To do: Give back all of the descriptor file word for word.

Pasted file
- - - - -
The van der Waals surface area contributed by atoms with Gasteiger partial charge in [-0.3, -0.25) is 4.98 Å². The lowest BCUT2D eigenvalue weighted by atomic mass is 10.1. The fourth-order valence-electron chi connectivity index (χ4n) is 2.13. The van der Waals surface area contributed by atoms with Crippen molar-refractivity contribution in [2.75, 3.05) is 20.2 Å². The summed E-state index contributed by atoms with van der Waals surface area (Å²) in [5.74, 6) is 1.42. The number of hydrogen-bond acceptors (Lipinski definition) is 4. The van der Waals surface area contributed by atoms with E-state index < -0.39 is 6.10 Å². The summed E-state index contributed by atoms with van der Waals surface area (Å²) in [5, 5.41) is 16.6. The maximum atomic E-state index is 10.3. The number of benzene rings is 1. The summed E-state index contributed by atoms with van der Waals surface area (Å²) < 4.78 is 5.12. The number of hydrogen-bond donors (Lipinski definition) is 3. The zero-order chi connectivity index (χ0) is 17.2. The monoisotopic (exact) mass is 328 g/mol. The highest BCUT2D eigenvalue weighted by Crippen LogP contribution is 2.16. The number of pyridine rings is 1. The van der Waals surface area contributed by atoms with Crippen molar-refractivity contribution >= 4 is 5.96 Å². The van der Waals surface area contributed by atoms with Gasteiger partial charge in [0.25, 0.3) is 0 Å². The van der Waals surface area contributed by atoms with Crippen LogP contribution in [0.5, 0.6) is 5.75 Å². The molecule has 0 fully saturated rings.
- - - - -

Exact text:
The van der Waals surface area contributed by atoms with Gasteiger partial charge in [-0.3, -0.25) is 4.98 Å². The lowest BCUT2D eigenvalue weighted by atomic mass is 10.1. The fourth-order valence-electron chi connectivity index (χ4n) is 2.13. The van der Waals surface area contributed by atoms with Crippen molar-refractivity contribution in [2.75, 3.05) is 20.2 Å². The summed E-state index contributed by atoms with van der Waals surface area (Å²) in [5.74, 6) is 1.42. The number of hydrogen-bond acceptors (Lipinski definition) is 4. The van der Waals surface area contributed by atoms with E-state index < -0.39 is 6.10 Å². The summed E-state index contributed by atoms with van der Waals surface area (Å²) in [5, 5.41) is 16.6. The maximum atomic E-state index is 10.3. The number of benzene rings is 1. The summed E-state index contributed by atoms with van der Waals surface area (Å²) < 4.78 is 5.12. The number of hydrogen-bond donors (Lipinski definition) is 3. The zero-order chi connectivity index (χ0) is 17.2. The monoisotopic (exact) mass is 328 g/mol. The highest BCUT2D eigenvalue weighted by Crippen LogP contribution is 2.16. The number of pyridine rings is 1. The van der Waals surface area contributed by atoms with Crippen molar-refractivity contribution >= 4 is 5.96 Å². The van der Waals surface area contributed by atoms with Gasteiger partial charge in [0.25, 0.3) is 0 Å². The van der Waals surface area contributed by atoms with Crippen LogP contribution in [0.5, 0.6) is 5.75 Å². The molecule has 0 fully saturated rings.